By Liam Higgins
How many Cuenca expats have been vaccinated against Covid-19? Where are they getting their shots? How many don’t plan to be vaccinated?
Greg Sorenson, a retired family practice doctor from Atlanta, was curious and decided to conduct survey. “Like most of us, I’ve been asking around about what people are doing regarding vaccines and decided to put together some numbers,” he says. “You can get piecemeal information on social media sites but there’s nothing really comprehensive about how expats are responding to the pandemic.”
In all, Sorenson talked to 19 expat friends and acquaintances. “This was obviously an informal survey and I don’t make claims for its statistical accuracy. On the other hand, considering the folks I talked to, I think it’s a pretty fair overview,” he says.
Of the 19 he asked, 11 have been vaccinated, seven of them in Cuenca, three in the U.S. and one in Canada. Of the others, four say they will get their shots in Cuenca while four plan to travel to the U.S.
“I was surprised that no one said they definitely would not be vaccinated – so no anti-vaxxers in the group,” Sorenson said. “One couple told me they would wait a few months to see how their friends did with the vaccine but they changed their mind and flew to New Jersey last week to visit the family and get their shots. They have a son in university in Belgium and decided it would be easier to travel to see him if they were vaccinated.”
For those getting vaccinated in North America, the main reason was concern about the effectiveness of the Sinovac and Sputnik V vaccines. “People told me they were more comfortable with the Pfizer, Moderna and Johnson & Johnson and didn’t think they would be able to choose their shots in Cuenca.”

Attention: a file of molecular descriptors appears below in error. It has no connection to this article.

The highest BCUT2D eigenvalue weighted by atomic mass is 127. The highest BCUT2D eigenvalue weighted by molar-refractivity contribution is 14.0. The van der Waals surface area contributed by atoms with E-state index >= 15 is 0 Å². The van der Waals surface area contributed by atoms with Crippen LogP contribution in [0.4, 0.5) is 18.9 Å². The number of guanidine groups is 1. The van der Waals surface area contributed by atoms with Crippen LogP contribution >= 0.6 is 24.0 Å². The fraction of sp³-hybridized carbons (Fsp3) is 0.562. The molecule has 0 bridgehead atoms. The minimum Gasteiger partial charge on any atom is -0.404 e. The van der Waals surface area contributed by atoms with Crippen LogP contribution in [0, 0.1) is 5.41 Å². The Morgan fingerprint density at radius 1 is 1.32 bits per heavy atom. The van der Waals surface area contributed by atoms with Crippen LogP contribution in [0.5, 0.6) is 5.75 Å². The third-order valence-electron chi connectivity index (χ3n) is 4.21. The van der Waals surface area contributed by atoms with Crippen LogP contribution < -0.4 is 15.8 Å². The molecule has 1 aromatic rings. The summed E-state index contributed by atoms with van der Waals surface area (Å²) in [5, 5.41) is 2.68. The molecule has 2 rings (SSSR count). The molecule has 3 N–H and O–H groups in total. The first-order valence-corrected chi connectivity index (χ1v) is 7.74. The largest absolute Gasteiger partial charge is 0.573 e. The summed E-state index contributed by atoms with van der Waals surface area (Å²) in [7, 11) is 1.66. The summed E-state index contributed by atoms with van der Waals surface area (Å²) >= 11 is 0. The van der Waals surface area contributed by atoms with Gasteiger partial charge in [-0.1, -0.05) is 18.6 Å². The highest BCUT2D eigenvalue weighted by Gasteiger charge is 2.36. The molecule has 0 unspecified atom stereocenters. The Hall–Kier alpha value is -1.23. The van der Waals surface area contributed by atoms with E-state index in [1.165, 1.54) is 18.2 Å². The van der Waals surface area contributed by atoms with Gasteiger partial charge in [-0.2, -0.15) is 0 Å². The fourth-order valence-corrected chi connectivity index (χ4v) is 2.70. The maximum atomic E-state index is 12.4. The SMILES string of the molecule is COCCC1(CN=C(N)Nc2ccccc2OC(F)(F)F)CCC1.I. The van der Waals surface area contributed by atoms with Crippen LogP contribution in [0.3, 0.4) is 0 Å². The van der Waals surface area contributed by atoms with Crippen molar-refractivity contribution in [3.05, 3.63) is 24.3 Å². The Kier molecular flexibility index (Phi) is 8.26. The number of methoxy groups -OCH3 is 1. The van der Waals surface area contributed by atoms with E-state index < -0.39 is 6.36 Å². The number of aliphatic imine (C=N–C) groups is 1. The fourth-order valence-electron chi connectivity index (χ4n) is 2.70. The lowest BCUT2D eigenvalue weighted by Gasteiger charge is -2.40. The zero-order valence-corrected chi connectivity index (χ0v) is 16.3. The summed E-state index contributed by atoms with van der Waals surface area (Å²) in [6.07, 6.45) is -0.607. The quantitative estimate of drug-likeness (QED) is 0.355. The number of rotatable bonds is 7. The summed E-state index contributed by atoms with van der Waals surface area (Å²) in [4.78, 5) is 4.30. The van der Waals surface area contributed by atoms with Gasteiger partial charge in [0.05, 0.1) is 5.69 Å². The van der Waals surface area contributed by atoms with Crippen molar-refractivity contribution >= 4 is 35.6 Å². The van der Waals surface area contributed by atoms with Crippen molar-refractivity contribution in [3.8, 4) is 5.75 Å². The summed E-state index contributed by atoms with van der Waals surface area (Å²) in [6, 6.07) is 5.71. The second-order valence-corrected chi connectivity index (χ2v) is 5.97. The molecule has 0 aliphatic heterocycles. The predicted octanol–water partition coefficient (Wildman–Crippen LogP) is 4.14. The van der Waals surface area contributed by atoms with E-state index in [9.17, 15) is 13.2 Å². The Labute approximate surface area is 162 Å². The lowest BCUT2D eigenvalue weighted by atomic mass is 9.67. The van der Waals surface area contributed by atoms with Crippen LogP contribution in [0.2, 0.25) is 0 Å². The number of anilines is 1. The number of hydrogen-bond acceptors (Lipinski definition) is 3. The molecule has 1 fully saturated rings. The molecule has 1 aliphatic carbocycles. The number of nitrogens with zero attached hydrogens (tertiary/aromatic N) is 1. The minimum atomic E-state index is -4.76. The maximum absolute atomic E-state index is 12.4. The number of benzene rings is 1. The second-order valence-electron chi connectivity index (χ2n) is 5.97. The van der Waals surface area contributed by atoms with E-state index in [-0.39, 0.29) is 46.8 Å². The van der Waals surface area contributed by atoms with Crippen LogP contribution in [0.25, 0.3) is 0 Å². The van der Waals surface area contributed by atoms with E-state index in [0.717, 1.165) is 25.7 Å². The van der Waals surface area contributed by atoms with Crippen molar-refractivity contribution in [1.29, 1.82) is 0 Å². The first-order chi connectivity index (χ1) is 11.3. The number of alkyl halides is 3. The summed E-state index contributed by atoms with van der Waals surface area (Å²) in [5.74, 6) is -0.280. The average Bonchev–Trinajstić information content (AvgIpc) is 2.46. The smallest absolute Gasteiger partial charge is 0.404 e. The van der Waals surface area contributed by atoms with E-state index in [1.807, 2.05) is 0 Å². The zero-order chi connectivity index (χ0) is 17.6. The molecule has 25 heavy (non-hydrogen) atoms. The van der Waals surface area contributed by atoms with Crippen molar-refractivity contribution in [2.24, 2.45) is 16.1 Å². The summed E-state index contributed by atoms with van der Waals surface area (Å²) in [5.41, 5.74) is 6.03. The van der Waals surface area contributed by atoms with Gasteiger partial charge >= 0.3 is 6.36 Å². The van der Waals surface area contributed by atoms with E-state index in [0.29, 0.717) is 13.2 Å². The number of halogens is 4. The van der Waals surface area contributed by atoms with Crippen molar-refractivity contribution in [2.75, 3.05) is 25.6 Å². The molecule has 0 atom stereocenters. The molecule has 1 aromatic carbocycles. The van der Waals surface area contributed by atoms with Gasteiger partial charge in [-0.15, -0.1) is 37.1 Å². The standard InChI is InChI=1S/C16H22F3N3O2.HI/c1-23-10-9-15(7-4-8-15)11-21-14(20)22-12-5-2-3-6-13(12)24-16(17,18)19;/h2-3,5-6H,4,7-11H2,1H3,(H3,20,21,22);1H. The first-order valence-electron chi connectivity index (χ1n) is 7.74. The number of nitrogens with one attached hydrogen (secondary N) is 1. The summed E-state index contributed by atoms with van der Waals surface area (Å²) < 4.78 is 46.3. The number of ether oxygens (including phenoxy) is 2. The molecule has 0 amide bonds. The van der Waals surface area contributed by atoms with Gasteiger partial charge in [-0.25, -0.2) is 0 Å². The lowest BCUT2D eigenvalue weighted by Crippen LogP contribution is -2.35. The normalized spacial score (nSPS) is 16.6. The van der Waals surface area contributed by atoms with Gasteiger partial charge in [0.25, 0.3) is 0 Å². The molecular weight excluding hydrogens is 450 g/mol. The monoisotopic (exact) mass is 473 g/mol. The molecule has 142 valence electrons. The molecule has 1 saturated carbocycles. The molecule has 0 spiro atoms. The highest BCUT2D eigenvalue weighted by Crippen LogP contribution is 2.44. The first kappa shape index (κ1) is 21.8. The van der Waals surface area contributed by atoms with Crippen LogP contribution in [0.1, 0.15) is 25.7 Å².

Of those who have been vaccinated, three reported serious after-effects. “One guy said he spent a day-and-a-half in bed and one couple told me they were ‘whacked out’ the day after their shots,” Sorenson said. “All of them fully recovered in two or three days.”
Sorenson asked the expats if they had lost family members or close friends to Covid. “I was surprised that seven said they had. One man lost both of his parents in the U.S. and a couple lost a daughter,” he said. “Three in the group lost expat friends in Cuenca.”
Some expat vaccine experiences
Jerry Ellis, a six-year Cuenca resident, flew to Miami in May for the Johnson & Johnson vaccine. “I really don’t have a problem with the Sinovac that they are giving here but I needed a break. I saw the article in CuencaHighLife about the locals going to Miami for a ‘vaccination vacation’ and found a travel agency that set me up. I traveled with three couples, made some great new friends and expanded my Spanish vocabulary a little.”
In all, Ellis spent a week in Miami. “It was a blast and not really all that expensive,” he says. “If you’ve never been to South Beach, I highly recommend it.”
Nancee Wong is 69 years old and still awaiting for her vaccine appointment in Cuenca. “I’m not in a hurry and will wait for their call,” she said. She considered leaving the country for her shots but decided to stay. Meanwhile, she says she is taking special precautions when she goes out, especially to restaurants and enclosed areas.